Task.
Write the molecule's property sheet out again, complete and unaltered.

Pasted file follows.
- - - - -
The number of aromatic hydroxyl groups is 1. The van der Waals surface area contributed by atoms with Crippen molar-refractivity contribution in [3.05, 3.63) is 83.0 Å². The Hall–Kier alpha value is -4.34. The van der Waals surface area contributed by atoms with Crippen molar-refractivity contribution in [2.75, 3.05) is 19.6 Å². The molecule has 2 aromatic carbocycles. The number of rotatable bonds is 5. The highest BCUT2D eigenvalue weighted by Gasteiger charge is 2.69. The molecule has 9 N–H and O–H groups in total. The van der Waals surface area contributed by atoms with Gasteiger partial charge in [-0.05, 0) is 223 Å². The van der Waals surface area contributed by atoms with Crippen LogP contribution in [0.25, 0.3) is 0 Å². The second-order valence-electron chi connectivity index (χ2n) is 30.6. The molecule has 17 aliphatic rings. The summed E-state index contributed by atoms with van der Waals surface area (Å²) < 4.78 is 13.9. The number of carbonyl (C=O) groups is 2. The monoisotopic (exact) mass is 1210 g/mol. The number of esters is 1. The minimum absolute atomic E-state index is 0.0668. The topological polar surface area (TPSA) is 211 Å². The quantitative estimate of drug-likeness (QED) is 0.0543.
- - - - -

The number of aromatic hydroxyl groups is 1. The van der Waals surface area contributed by atoms with Crippen molar-refractivity contribution in [3.05, 3.63) is 83.0 Å². The Hall–Kier alpha value is -4.34. The van der Waals surface area contributed by atoms with Crippen molar-refractivity contribution in [2.75, 3.05) is 19.6 Å². The molecule has 2 aromatic carbocycles. The number of rotatable bonds is 5. The highest BCUT2D eigenvalue weighted by Gasteiger charge is 2.69. The molecule has 9 N–H and O–H groups in total. The van der Waals surface area contributed by atoms with Gasteiger partial charge in [-0.05, 0) is 223 Å². The van der Waals surface area contributed by atoms with Crippen LogP contribution in [0.25, 0.3) is 0 Å². The second-order valence-electron chi connectivity index (χ2n) is 30.6. The molecule has 17 aliphatic rings. The summed E-state index contributed by atoms with van der Waals surface area (Å²) < 4.78 is 13.9. The number of carbonyl (C=O) groups is 2. The monoisotopic (exact) mass is 1210 g/mol. The number of esters is 1. The minimum absolute atomic E-state index is 0.0668. The topological polar surface area (TPSA) is 211 Å². The quantitative estimate of drug-likeness (QED) is 0.0543.